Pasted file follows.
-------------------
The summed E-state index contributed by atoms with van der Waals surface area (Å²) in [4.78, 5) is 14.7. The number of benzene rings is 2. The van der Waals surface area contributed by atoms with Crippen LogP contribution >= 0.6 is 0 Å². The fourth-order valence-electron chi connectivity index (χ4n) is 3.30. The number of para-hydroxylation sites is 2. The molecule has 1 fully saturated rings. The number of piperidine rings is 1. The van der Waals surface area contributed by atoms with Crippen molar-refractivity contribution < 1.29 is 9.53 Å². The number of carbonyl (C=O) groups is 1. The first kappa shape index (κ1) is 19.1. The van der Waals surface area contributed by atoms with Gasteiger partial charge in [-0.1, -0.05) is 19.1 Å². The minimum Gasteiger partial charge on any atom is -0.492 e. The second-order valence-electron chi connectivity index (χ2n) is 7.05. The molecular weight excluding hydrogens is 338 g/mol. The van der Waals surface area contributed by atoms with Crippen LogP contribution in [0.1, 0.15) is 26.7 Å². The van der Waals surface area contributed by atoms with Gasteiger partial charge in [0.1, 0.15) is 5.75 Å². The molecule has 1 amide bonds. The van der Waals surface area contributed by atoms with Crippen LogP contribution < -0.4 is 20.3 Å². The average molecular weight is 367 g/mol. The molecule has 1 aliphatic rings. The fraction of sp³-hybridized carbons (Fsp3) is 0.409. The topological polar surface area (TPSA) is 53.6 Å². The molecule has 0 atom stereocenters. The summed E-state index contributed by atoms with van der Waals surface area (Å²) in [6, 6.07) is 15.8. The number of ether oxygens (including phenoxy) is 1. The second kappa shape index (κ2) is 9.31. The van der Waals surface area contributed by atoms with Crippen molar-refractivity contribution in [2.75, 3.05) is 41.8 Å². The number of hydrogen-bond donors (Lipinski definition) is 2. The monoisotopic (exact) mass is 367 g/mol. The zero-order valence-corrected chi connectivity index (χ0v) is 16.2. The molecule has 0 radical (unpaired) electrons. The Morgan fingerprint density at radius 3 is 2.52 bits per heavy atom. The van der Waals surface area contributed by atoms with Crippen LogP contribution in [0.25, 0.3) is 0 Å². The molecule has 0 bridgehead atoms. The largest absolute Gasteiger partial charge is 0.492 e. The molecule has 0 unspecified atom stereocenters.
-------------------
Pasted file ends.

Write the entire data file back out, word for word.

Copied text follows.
The summed E-state index contributed by atoms with van der Waals surface area (Å²) in [4.78, 5) is 14.7. The number of benzene rings is 2. The van der Waals surface area contributed by atoms with Crippen LogP contribution >= 0.6 is 0 Å². The fourth-order valence-electron chi connectivity index (χ4n) is 3.30. The number of para-hydroxylation sites is 2. The molecule has 1 fully saturated rings. The number of piperidine rings is 1. The van der Waals surface area contributed by atoms with Crippen molar-refractivity contribution < 1.29 is 9.53 Å². The number of carbonyl (C=O) groups is 1. The first kappa shape index (κ1) is 19.1. The van der Waals surface area contributed by atoms with Gasteiger partial charge in [-0.1, -0.05) is 19.1 Å². The minimum Gasteiger partial charge on any atom is -0.492 e. The second-order valence-electron chi connectivity index (χ2n) is 7.05. The molecular weight excluding hydrogens is 338 g/mol. The van der Waals surface area contributed by atoms with Crippen LogP contribution in [0.1, 0.15) is 26.7 Å². The van der Waals surface area contributed by atoms with Gasteiger partial charge in [0.1, 0.15) is 5.75 Å². The molecule has 1 amide bonds. The van der Waals surface area contributed by atoms with Crippen LogP contribution < -0.4 is 20.3 Å². The average molecular weight is 367 g/mol. The molecule has 1 aliphatic rings. The fraction of sp³-hybridized carbons (Fsp3) is 0.409. The topological polar surface area (TPSA) is 53.6 Å². The molecule has 0 atom stereocenters. The summed E-state index contributed by atoms with van der Waals surface area (Å²) in [6, 6.07) is 15.8. The number of ether oxygens (including phenoxy) is 1. The second kappa shape index (κ2) is 9.31. The van der Waals surface area contributed by atoms with Crippen molar-refractivity contribution in [2.75, 3.05) is 41.8 Å². The number of hydrogen-bond donors (Lipinski definition) is 2. The monoisotopic (exact) mass is 367 g/mol. The zero-order valence-corrected chi connectivity index (χ0v) is 16.2. The molecule has 0 radical (unpaired) electrons. The Morgan fingerprint density at radius 3 is 2.52 bits per heavy atom. The van der Waals surface area contributed by atoms with Crippen LogP contribution in [0.25, 0.3) is 0 Å². The molecule has 0 bridgehead atoms. The largest absolute Gasteiger partial charge is 0.492 e. The molecule has 0 unspecified atom stereocenters.